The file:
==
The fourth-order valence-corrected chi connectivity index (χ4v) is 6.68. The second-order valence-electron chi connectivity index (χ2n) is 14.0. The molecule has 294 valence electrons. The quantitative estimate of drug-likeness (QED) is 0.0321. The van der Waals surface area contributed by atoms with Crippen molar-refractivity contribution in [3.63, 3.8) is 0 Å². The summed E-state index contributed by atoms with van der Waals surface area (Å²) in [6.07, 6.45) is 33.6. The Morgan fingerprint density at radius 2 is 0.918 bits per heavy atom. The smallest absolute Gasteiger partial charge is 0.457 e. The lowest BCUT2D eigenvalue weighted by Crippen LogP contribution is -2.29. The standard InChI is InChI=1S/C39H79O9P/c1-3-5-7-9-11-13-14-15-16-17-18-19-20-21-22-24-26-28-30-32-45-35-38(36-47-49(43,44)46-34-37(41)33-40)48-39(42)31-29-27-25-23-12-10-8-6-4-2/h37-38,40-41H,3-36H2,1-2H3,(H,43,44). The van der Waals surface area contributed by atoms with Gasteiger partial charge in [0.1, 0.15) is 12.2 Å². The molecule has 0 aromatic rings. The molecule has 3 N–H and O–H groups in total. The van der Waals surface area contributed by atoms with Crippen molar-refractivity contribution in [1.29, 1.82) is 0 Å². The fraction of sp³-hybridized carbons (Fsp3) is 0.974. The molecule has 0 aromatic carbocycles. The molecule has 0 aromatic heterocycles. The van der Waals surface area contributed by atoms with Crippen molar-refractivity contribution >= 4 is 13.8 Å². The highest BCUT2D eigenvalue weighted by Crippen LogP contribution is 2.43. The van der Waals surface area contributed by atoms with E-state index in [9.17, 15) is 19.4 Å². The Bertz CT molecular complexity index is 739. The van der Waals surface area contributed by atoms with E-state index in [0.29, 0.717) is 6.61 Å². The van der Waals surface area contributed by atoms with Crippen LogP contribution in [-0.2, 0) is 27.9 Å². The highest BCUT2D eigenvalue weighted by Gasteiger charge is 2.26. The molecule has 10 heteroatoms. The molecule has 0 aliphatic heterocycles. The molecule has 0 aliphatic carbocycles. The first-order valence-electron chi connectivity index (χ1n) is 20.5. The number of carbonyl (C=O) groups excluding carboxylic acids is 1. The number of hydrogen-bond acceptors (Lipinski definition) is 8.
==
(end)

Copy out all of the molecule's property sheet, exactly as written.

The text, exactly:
The fourth-order valence-corrected chi connectivity index (χ4v) is 6.68. The second-order valence-electron chi connectivity index (χ2n) is 14.0. The molecule has 294 valence electrons. The quantitative estimate of drug-likeness (QED) is 0.0321. The van der Waals surface area contributed by atoms with Crippen molar-refractivity contribution in [3.63, 3.8) is 0 Å². The summed E-state index contributed by atoms with van der Waals surface area (Å²) in [6.07, 6.45) is 33.6. The Morgan fingerprint density at radius 2 is 0.918 bits per heavy atom. The smallest absolute Gasteiger partial charge is 0.457 e. The lowest BCUT2D eigenvalue weighted by Crippen LogP contribution is -2.29. The standard InChI is InChI=1S/C39H79O9P/c1-3-5-7-9-11-13-14-15-16-17-18-19-20-21-22-24-26-28-30-32-45-35-38(36-47-49(43,44)46-34-37(41)33-40)48-39(42)31-29-27-25-23-12-10-8-6-4-2/h37-38,40-41H,3-36H2,1-2H3,(H,43,44). The van der Waals surface area contributed by atoms with Gasteiger partial charge in [0.1, 0.15) is 12.2 Å². The molecule has 0 aromatic rings. The molecule has 3 N–H and O–H groups in total. The van der Waals surface area contributed by atoms with Crippen molar-refractivity contribution in [1.29, 1.82) is 0 Å². The fraction of sp³-hybridized carbons (Fsp3) is 0.974. The molecule has 0 aromatic carbocycles. The molecule has 0 aromatic heterocycles. The van der Waals surface area contributed by atoms with Crippen molar-refractivity contribution >= 4 is 13.8 Å². The highest BCUT2D eigenvalue weighted by Crippen LogP contribution is 2.43. The van der Waals surface area contributed by atoms with E-state index in [9.17, 15) is 19.4 Å². The Bertz CT molecular complexity index is 739. The van der Waals surface area contributed by atoms with E-state index in [0.29, 0.717) is 6.61 Å². The van der Waals surface area contributed by atoms with Crippen LogP contribution in [-0.2, 0) is 27.9 Å². The highest BCUT2D eigenvalue weighted by Gasteiger charge is 2.26. The molecule has 10 heteroatoms. The molecule has 0 aliphatic heterocycles. The molecule has 0 aliphatic carbocycles. The first-order valence-electron chi connectivity index (χ1n) is 20.5. The number of carbonyl (C=O) groups excluding carboxylic acids is 1. The number of hydrogen-bond acceptors (Lipinski definition) is 8.